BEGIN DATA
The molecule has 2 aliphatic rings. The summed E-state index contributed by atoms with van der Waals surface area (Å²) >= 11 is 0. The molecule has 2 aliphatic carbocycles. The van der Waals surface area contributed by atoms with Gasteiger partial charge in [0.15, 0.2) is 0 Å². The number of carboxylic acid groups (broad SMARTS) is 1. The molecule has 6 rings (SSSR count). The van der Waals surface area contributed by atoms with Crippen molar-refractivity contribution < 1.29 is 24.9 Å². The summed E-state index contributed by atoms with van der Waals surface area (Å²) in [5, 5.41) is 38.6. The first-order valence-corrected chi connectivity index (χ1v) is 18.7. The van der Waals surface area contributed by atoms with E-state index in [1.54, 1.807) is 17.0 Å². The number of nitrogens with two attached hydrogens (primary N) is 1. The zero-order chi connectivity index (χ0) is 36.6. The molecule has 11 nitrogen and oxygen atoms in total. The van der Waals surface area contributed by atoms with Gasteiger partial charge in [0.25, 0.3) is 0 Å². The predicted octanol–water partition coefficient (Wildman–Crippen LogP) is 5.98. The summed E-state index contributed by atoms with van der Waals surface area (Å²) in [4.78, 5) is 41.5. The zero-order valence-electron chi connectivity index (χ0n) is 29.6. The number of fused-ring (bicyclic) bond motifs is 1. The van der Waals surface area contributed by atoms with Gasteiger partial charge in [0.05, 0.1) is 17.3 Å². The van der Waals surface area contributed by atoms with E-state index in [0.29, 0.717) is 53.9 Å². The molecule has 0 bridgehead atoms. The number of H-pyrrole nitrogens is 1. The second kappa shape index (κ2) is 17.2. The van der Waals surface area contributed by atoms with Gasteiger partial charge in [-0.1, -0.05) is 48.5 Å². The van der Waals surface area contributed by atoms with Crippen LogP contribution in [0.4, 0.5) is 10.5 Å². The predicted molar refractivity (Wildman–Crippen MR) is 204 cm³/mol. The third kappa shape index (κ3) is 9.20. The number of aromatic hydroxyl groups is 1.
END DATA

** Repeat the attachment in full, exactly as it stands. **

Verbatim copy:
The molecule has 2 aliphatic rings. The summed E-state index contributed by atoms with van der Waals surface area (Å²) >= 11 is 0. The molecule has 2 aliphatic carbocycles. The van der Waals surface area contributed by atoms with Gasteiger partial charge in [0.15, 0.2) is 0 Å². The number of carboxylic acid groups (broad SMARTS) is 1. The molecule has 6 rings (SSSR count). The van der Waals surface area contributed by atoms with Crippen molar-refractivity contribution < 1.29 is 24.9 Å². The summed E-state index contributed by atoms with van der Waals surface area (Å²) in [5, 5.41) is 38.6. The first-order valence-corrected chi connectivity index (χ1v) is 18.7. The van der Waals surface area contributed by atoms with E-state index in [1.54, 1.807) is 17.0 Å². The number of nitrogens with two attached hydrogens (primary N) is 1. The zero-order chi connectivity index (χ0) is 36.6. The molecule has 11 nitrogen and oxygen atoms in total. The van der Waals surface area contributed by atoms with Gasteiger partial charge in [0.25, 0.3) is 0 Å². The predicted octanol–water partition coefficient (Wildman–Crippen LogP) is 5.98. The summed E-state index contributed by atoms with van der Waals surface area (Å²) in [4.78, 5) is 41.5. The zero-order valence-electron chi connectivity index (χ0n) is 29.6. The number of fused-ring (bicyclic) bond motifs is 1. The van der Waals surface area contributed by atoms with Gasteiger partial charge in [0.05, 0.1) is 17.3 Å². The van der Waals surface area contributed by atoms with E-state index in [0.29, 0.717) is 53.9 Å². The molecule has 0 bridgehead atoms. The number of H-pyrrole nitrogens is 1. The second kappa shape index (κ2) is 17.2. The van der Waals surface area contributed by atoms with Gasteiger partial charge in [-0.1, -0.05) is 48.5 Å². The van der Waals surface area contributed by atoms with Crippen LogP contribution in [0.4, 0.5) is 10.5 Å². The predicted molar refractivity (Wildman–Crippen MR) is 204 cm³/mol. The third kappa shape index (κ3) is 9.20. The number of aromatic hydroxyl groups is 1.